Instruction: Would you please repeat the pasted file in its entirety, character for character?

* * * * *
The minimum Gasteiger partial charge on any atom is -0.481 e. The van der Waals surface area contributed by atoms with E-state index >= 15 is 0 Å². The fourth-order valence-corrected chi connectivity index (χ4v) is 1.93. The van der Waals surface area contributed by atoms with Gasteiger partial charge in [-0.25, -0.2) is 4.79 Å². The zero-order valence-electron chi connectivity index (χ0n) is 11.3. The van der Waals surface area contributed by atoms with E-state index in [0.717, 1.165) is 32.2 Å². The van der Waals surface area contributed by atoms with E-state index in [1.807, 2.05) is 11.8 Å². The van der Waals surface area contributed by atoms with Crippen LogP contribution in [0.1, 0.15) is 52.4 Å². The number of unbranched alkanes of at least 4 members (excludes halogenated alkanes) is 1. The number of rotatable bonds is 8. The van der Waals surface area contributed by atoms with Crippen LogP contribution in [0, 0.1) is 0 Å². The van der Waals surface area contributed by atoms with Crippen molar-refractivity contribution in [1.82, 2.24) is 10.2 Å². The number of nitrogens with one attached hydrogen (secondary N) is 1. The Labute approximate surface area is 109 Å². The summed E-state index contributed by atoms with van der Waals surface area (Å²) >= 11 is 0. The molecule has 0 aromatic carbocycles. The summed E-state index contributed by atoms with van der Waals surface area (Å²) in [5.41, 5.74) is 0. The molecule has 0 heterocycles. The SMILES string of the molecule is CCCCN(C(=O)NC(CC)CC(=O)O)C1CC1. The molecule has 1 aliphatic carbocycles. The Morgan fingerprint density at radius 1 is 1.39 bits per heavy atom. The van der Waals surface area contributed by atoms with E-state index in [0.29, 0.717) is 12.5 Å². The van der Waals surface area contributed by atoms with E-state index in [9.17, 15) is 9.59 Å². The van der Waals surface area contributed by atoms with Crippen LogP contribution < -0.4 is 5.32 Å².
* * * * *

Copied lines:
The minimum Gasteiger partial charge on any atom is -0.481 e. The van der Waals surface area contributed by atoms with E-state index >= 15 is 0 Å². The fourth-order valence-corrected chi connectivity index (χ4v) is 1.93. The van der Waals surface area contributed by atoms with Gasteiger partial charge in [-0.25, -0.2) is 4.79 Å². The zero-order valence-electron chi connectivity index (χ0n) is 11.3. The van der Waals surface area contributed by atoms with E-state index in [0.717, 1.165) is 32.2 Å². The van der Waals surface area contributed by atoms with E-state index in [1.807, 2.05) is 11.8 Å². The van der Waals surface area contributed by atoms with Crippen LogP contribution in [0.1, 0.15) is 52.4 Å². The number of unbranched alkanes of at least 4 members (excludes halogenated alkanes) is 1. The number of rotatable bonds is 8. The van der Waals surface area contributed by atoms with Crippen LogP contribution in [0, 0.1) is 0 Å². The van der Waals surface area contributed by atoms with Crippen molar-refractivity contribution in [1.82, 2.24) is 10.2 Å². The number of nitrogens with one attached hydrogen (secondary N) is 1. The Labute approximate surface area is 109 Å². The summed E-state index contributed by atoms with van der Waals surface area (Å²) >= 11 is 0. The molecule has 0 aromatic carbocycles. The summed E-state index contributed by atoms with van der Waals surface area (Å²) in [5.41, 5.74) is 0. The molecule has 0 heterocycles. The SMILES string of the molecule is CCCCN(C(=O)NC(CC)CC(=O)O)C1CC1. The molecule has 1 aliphatic carbocycles. The Morgan fingerprint density at radius 1 is 1.39 bits per heavy atom. The van der Waals surface area contributed by atoms with E-state index in [0.29, 0.717) is 12.5 Å². The van der Waals surface area contributed by atoms with E-state index in [9.17, 15) is 9.59 Å². The van der Waals surface area contributed by atoms with Crippen LogP contribution < -0.4 is 5.32 Å².